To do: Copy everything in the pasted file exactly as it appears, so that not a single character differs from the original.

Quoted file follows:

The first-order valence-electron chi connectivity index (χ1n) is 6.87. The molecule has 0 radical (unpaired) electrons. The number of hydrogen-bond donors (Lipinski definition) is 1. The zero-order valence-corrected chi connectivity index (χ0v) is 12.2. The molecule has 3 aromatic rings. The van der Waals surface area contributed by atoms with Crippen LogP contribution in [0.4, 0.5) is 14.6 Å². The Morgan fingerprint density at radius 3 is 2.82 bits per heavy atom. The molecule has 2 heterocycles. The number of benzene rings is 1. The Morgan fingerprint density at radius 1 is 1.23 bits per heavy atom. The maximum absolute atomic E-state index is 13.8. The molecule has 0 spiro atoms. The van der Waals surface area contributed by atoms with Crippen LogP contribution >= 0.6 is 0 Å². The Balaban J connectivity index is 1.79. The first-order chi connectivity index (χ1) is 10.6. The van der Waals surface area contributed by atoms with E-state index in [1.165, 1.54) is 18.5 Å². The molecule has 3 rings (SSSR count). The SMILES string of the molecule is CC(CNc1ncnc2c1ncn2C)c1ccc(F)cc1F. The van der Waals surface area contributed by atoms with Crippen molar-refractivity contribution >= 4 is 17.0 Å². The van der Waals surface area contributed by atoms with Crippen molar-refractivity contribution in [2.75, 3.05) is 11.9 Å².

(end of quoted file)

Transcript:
The first-order valence-electron chi connectivity index (χ1n) is 6.87. The molecule has 0 radical (unpaired) electrons. The number of hydrogen-bond donors (Lipinski definition) is 1. The zero-order valence-corrected chi connectivity index (χ0v) is 12.2. The molecule has 3 aromatic rings. The van der Waals surface area contributed by atoms with Crippen LogP contribution in [0.4, 0.5) is 14.6 Å². The Morgan fingerprint density at radius 3 is 2.82 bits per heavy atom. The molecule has 2 heterocycles. The number of benzene rings is 1. The Morgan fingerprint density at radius 1 is 1.23 bits per heavy atom. The maximum absolute atomic E-state index is 13.8. The molecule has 0 spiro atoms. The van der Waals surface area contributed by atoms with Crippen LogP contribution >= 0.6 is 0 Å². The Balaban J connectivity index is 1.79. The first-order chi connectivity index (χ1) is 10.6. The van der Waals surface area contributed by atoms with E-state index in [1.165, 1.54) is 18.5 Å². The molecule has 3 rings (SSSR count). The SMILES string of the molecule is CC(CNc1ncnc2c1ncn2C)c1ccc(F)cc1F. The van der Waals surface area contributed by atoms with Crippen molar-refractivity contribution >= 4 is 17.0 Å². The van der Waals surface area contributed by atoms with Crippen molar-refractivity contribution in [2.75, 3.05) is 11.9 Å².